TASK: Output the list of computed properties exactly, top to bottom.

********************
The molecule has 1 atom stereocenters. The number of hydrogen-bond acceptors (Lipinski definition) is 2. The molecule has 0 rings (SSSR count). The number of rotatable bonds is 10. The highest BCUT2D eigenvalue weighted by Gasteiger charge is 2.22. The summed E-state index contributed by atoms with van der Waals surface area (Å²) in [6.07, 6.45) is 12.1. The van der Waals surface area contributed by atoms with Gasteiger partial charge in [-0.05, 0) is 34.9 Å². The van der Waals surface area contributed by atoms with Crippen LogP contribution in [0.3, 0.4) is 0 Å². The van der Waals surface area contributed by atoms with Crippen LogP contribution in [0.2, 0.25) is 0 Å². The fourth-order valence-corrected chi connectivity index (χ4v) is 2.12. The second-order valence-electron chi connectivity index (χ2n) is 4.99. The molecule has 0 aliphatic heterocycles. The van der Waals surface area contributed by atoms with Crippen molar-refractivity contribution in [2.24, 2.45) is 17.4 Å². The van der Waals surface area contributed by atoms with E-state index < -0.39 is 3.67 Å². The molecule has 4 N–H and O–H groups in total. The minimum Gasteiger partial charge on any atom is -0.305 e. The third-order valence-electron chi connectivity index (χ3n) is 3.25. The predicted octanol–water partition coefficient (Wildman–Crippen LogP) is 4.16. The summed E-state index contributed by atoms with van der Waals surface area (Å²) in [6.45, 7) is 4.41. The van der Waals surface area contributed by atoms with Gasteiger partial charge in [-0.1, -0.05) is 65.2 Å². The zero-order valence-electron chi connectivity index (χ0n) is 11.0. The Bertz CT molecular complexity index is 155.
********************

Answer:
The molecule has 1 atom stereocenters. The number of hydrogen-bond acceptors (Lipinski definition) is 2. The molecule has 0 rings (SSSR count). The number of rotatable bonds is 10. The highest BCUT2D eigenvalue weighted by Gasteiger charge is 2.22. The summed E-state index contributed by atoms with van der Waals surface area (Å²) in [6.07, 6.45) is 12.1. The van der Waals surface area contributed by atoms with Gasteiger partial charge in [-0.05, 0) is 34.9 Å². The van der Waals surface area contributed by atoms with Crippen LogP contribution in [0.3, 0.4) is 0 Å². The van der Waals surface area contributed by atoms with Crippen LogP contribution in [0.2, 0.25) is 0 Å². The fourth-order valence-corrected chi connectivity index (χ4v) is 2.12. The second-order valence-electron chi connectivity index (χ2n) is 4.99. The molecule has 0 aliphatic heterocycles. The van der Waals surface area contributed by atoms with Crippen molar-refractivity contribution in [2.24, 2.45) is 17.4 Å². The van der Waals surface area contributed by atoms with E-state index < -0.39 is 3.67 Å². The molecule has 4 N–H and O–H groups in total. The minimum Gasteiger partial charge on any atom is -0.305 e. The third-order valence-electron chi connectivity index (χ3n) is 3.25. The predicted octanol–water partition coefficient (Wildman–Crippen LogP) is 4.16. The summed E-state index contributed by atoms with van der Waals surface area (Å²) in [6.45, 7) is 4.41. The van der Waals surface area contributed by atoms with Gasteiger partial charge in [-0.1, -0.05) is 65.2 Å². The zero-order valence-electron chi connectivity index (χ0n) is 11.0. The Bertz CT molecular complexity index is 155.